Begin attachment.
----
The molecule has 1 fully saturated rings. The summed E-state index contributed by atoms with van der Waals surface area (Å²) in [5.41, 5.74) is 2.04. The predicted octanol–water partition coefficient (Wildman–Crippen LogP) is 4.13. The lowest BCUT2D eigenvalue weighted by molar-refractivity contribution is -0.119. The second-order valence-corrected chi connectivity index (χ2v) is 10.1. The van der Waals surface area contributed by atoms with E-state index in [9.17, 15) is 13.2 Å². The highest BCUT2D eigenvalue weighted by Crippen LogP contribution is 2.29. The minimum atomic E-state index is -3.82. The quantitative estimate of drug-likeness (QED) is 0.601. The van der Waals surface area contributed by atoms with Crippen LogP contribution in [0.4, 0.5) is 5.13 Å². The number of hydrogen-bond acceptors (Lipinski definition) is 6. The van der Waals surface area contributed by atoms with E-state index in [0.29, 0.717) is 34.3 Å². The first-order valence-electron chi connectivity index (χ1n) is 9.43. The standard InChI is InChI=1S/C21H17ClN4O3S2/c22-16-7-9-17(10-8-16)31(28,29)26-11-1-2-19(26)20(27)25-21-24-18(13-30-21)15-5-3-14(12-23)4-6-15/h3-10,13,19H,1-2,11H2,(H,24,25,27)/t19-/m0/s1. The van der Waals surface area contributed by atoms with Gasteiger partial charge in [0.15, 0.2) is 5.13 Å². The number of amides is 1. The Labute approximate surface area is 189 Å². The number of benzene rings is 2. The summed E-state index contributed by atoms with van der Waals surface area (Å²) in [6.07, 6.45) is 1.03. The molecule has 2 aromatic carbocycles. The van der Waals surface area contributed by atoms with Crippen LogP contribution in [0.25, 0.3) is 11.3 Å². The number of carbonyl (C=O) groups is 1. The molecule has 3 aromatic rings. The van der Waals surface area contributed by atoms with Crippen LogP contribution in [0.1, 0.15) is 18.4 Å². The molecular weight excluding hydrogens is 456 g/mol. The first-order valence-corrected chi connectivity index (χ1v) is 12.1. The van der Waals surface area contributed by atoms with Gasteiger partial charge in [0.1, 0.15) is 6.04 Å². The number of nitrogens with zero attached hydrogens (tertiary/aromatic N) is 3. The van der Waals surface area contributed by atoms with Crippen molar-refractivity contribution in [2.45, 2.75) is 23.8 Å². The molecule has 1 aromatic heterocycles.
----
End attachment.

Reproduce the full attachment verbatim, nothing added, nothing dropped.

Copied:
The molecule has 1 fully saturated rings. The summed E-state index contributed by atoms with van der Waals surface area (Å²) in [5.41, 5.74) is 2.04. The predicted octanol–water partition coefficient (Wildman–Crippen LogP) is 4.13. The lowest BCUT2D eigenvalue weighted by molar-refractivity contribution is -0.119. The second-order valence-corrected chi connectivity index (χ2v) is 10.1. The van der Waals surface area contributed by atoms with E-state index in [9.17, 15) is 13.2 Å². The highest BCUT2D eigenvalue weighted by Crippen LogP contribution is 2.29. The minimum atomic E-state index is -3.82. The quantitative estimate of drug-likeness (QED) is 0.601. The van der Waals surface area contributed by atoms with Crippen LogP contribution in [0.4, 0.5) is 5.13 Å². The number of hydrogen-bond acceptors (Lipinski definition) is 6. The van der Waals surface area contributed by atoms with E-state index in [0.29, 0.717) is 34.3 Å². The first-order valence-electron chi connectivity index (χ1n) is 9.43. The standard InChI is InChI=1S/C21H17ClN4O3S2/c22-16-7-9-17(10-8-16)31(28,29)26-11-1-2-19(26)20(27)25-21-24-18(13-30-21)15-5-3-14(12-23)4-6-15/h3-10,13,19H,1-2,11H2,(H,24,25,27)/t19-/m0/s1. The van der Waals surface area contributed by atoms with Gasteiger partial charge in [0.15, 0.2) is 5.13 Å². The number of amides is 1. The Labute approximate surface area is 189 Å². The number of benzene rings is 2. The summed E-state index contributed by atoms with van der Waals surface area (Å²) in [6.07, 6.45) is 1.03. The molecule has 2 aromatic carbocycles. The van der Waals surface area contributed by atoms with Crippen LogP contribution in [0.25, 0.3) is 11.3 Å². The number of carbonyl (C=O) groups is 1. The molecule has 3 aromatic rings. The van der Waals surface area contributed by atoms with Crippen LogP contribution in [0.1, 0.15) is 18.4 Å². The molecular weight excluding hydrogens is 456 g/mol. The first-order valence-corrected chi connectivity index (χ1v) is 12.1. The van der Waals surface area contributed by atoms with Gasteiger partial charge in [0.1, 0.15) is 6.04 Å². The number of nitrogens with zero attached hydrogens (tertiary/aromatic N) is 3. The van der Waals surface area contributed by atoms with Crippen molar-refractivity contribution in [2.45, 2.75) is 23.8 Å². The molecule has 1 aromatic heterocycles.